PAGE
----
Apart from the consequences of a hostile government taking control of these resources, surveillance has a well-documented "chilling effect" on freedom of expression. Think of singing in the shower. If you knew someone could see you in the shower, would you sing? The simple fact of knowing that it's possible somebody could be paying attention to your actions severely reduces the scope of the actions you're willing to take. This impacts everything from political dissidence to art, and is a serious problem regardless of whether those with access to surveillance information make active use of that information.

Policies and Entities Enabling Mass Surveillance

The Foreign Intelligence Surveillance Act of 1978[6][7] describes procedures which the government must follow in conducting domestic surveillance. It was passed after a bipartisan effort to create more strictly-defined rules on the matter after revelations about President Nixon's use of government resources to spy on opposition political parties. The Act provides means by which American spy agencies can be approved for secret warrants to conduct surveillance on individuals within US jurisdiction, via electronic surveillance, physical searches, telephone surveillance, access to business records, or certain other means. The Act created a secret court, the Foreign Intelligence Surveillance Court (commonly known as the FISA Court), which examines these surveillance requests without making the content of the requests public and decides whether to approve or deny the request. Between 1979, the year of the court's creation, and 2013, of 35,529 requests submitted, 12 were denied.

The USA Patriot Act, initially signed by George W. Bush in 2001 and later re-authorized in part by Barack Obama in 2011, widened and enhanced the capabilities authorized by FISA. Previously only conventional wiretaps (on phones) were authorizable under FISA, the Patriot Act added wiretaps on packet-switched networks (the Internet) to the list. It provided for lower-level FBI officials to issue National Security Letters, which require the recipient to provide some information to the Bureau, but also contain a gag order prohibiting the recipient from disclosing the existence of the NSL to anybody other than an attorney.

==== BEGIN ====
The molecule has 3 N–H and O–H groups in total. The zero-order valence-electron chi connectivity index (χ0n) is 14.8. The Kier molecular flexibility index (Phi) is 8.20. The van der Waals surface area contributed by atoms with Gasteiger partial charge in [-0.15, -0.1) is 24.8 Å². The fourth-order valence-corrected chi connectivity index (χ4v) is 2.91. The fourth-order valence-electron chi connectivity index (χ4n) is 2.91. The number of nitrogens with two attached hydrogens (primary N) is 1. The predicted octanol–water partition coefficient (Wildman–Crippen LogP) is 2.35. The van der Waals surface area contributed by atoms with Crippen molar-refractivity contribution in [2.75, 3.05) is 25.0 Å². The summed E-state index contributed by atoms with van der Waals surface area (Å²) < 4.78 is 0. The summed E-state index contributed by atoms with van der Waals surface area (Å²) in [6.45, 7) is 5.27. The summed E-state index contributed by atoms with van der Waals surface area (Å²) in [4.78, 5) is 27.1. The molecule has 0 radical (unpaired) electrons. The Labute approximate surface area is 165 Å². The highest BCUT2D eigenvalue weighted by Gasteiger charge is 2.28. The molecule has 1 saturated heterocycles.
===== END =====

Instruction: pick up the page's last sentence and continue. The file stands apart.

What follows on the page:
How to Protect Yourself from Digital Surveillance

The single most important step you can take toward securing your communications is to use strong encryption. The surveillance infrastructure built up by the Five Eyes in the wake of the September 11 attacks is fundamentally reliant on the fact that most information sent over the Internet is totally unsecured. Sending an email without encryption, for example, is the equivalent of sending a postcard in the mail: anybody with access to the message can read its contents, and because information on the Internet will pass through multiple systems before reaching its final destination, any of the systems which pass your emails on to the next server in the chain could be reading their contents.

An encrypted communication, by contrast, is illegible to anybody without the correct key to decrypt it. The intermediate servers passing it along cannot make sense of it without knowing the precise way in which it was encrypted. There is some debate about NSA's capabilities with respect to breaking commonly-used encryption methods, but it is broadly believed that one of the reasons for the agency's massive expansion in data storage capacity in recent years[8] is to enable a "store until relevant" methodology, whereby the agency simply stores all communications it can intercept, regardless of relevance or encryption, and returns to them when the necessary decryption keys become available or computing power reaches a point that enables vastly accelerated brute-force decryption methods. The broad consensus, however, is that encrypting your communications is the single most important step you can take to avoid having them read by third parties of any kind.

You can refer to this Medium post [9] for a straightforward guide to encrypting your communications easily and safely.

Of equal or greater importance in securing your communications is reducing your use of online services to the absolute minimum necessary to communicate effectively. Anything you post, message, or even type into a text box on Facebook is compromised information that can be easily collected by intelligence agencies. Information stored on Google's servers is easily accessible to NSA analysts. Your Amazon shopping history, Twitter posts, private messages on any digital service, Snapchat photos or messages, Reddit posts and private messages, et cetera are also fair game. In general, anything you post to an online service, whether it's in a private message or a public post, is available to surveillance agencies with little to no effort. Never use a third-party service for private communications unless you are absolutely confident the contents of those communications could not be used against you. Privacy / Surveillance